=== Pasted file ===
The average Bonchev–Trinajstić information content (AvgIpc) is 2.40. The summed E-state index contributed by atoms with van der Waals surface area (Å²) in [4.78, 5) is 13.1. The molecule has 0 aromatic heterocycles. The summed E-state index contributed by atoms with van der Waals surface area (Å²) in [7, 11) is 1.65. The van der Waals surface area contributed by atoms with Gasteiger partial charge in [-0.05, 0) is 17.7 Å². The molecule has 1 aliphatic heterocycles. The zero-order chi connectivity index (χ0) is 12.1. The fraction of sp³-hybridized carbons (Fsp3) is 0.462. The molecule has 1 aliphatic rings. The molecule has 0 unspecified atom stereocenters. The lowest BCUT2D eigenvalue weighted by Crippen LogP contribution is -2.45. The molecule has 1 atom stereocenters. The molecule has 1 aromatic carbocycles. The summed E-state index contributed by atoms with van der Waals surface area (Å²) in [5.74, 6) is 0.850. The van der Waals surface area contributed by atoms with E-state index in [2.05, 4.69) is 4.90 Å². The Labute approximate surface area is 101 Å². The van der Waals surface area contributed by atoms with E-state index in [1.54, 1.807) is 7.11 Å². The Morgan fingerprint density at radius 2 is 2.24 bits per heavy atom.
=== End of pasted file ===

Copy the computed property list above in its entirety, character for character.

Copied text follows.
The average Bonchev–Trinajstić information content (AvgIpc) is 2.40. The summed E-state index contributed by atoms with van der Waals surface area (Å²) in [4.78, 5) is 13.1. The molecule has 0 aromatic heterocycles. The summed E-state index contributed by atoms with van der Waals surface area (Å²) in [7, 11) is 1.65. The van der Waals surface area contributed by atoms with Gasteiger partial charge in [-0.05, 0) is 17.7 Å². The molecule has 1 aliphatic heterocycles. The zero-order chi connectivity index (χ0) is 12.1. The fraction of sp³-hybridized carbons (Fsp3) is 0.462. The molecule has 1 aliphatic rings. The molecule has 0 unspecified atom stereocenters. The lowest BCUT2D eigenvalue weighted by Crippen LogP contribution is -2.45. The molecule has 1 atom stereocenters. The molecule has 1 aromatic carbocycles. The summed E-state index contributed by atoms with van der Waals surface area (Å²) in [5.74, 6) is 0.850. The van der Waals surface area contributed by atoms with E-state index in [2.05, 4.69) is 4.90 Å². The Labute approximate surface area is 101 Å². The van der Waals surface area contributed by atoms with E-state index in [1.54, 1.807) is 7.11 Å². The Morgan fingerprint density at radius 2 is 2.24 bits per heavy atom.